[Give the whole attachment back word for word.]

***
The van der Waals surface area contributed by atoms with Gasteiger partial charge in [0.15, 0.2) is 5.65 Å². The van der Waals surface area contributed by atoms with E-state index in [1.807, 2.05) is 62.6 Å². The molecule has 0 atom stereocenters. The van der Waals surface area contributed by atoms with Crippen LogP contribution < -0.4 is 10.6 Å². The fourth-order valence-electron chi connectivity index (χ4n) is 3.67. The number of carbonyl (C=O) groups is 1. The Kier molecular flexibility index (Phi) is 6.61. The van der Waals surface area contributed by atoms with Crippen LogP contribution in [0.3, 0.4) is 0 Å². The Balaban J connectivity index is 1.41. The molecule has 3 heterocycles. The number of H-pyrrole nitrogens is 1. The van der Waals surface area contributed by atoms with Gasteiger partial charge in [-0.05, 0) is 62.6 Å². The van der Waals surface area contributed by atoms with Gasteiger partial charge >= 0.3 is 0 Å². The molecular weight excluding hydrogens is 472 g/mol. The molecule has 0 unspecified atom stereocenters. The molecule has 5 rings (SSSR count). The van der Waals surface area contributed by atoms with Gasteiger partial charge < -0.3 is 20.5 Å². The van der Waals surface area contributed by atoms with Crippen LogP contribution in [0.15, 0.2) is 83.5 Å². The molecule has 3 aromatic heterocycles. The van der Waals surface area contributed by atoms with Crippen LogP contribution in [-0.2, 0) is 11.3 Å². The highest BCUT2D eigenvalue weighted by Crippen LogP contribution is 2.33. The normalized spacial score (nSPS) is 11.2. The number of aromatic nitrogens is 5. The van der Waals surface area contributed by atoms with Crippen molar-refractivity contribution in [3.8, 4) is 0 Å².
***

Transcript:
The van der Waals surface area contributed by atoms with Gasteiger partial charge in [0.15, 0.2) is 5.65 Å². The van der Waals surface area contributed by atoms with E-state index in [1.807, 2.05) is 62.6 Å². The molecule has 0 atom stereocenters. The van der Waals surface area contributed by atoms with Crippen LogP contribution < -0.4 is 10.6 Å². The fourth-order valence-electron chi connectivity index (χ4n) is 3.67. The number of carbonyl (C=O) groups is 1. The Kier molecular flexibility index (Phi) is 6.61. The van der Waals surface area contributed by atoms with Crippen LogP contribution in [0.3, 0.4) is 0 Å². The Balaban J connectivity index is 1.41. The molecule has 3 heterocycles. The number of H-pyrrole nitrogens is 1. The van der Waals surface area contributed by atoms with Gasteiger partial charge in [-0.05, 0) is 62.6 Å². The van der Waals surface area contributed by atoms with Gasteiger partial charge >= 0.3 is 0 Å². The molecular weight excluding hydrogens is 472 g/mol. The molecule has 0 unspecified atom stereocenters. The molecule has 5 rings (SSSR count). The van der Waals surface area contributed by atoms with Gasteiger partial charge < -0.3 is 20.5 Å². The van der Waals surface area contributed by atoms with Crippen LogP contribution in [0.15, 0.2) is 83.5 Å². The molecule has 3 aromatic heterocycles. The van der Waals surface area contributed by atoms with Crippen LogP contribution in [-0.2, 0) is 11.3 Å². The highest BCUT2D eigenvalue weighted by Crippen LogP contribution is 2.33. The normalized spacial score (nSPS) is 11.2. The number of aromatic nitrogens is 5. The van der Waals surface area contributed by atoms with Crippen molar-refractivity contribution in [3.8, 4) is 0 Å².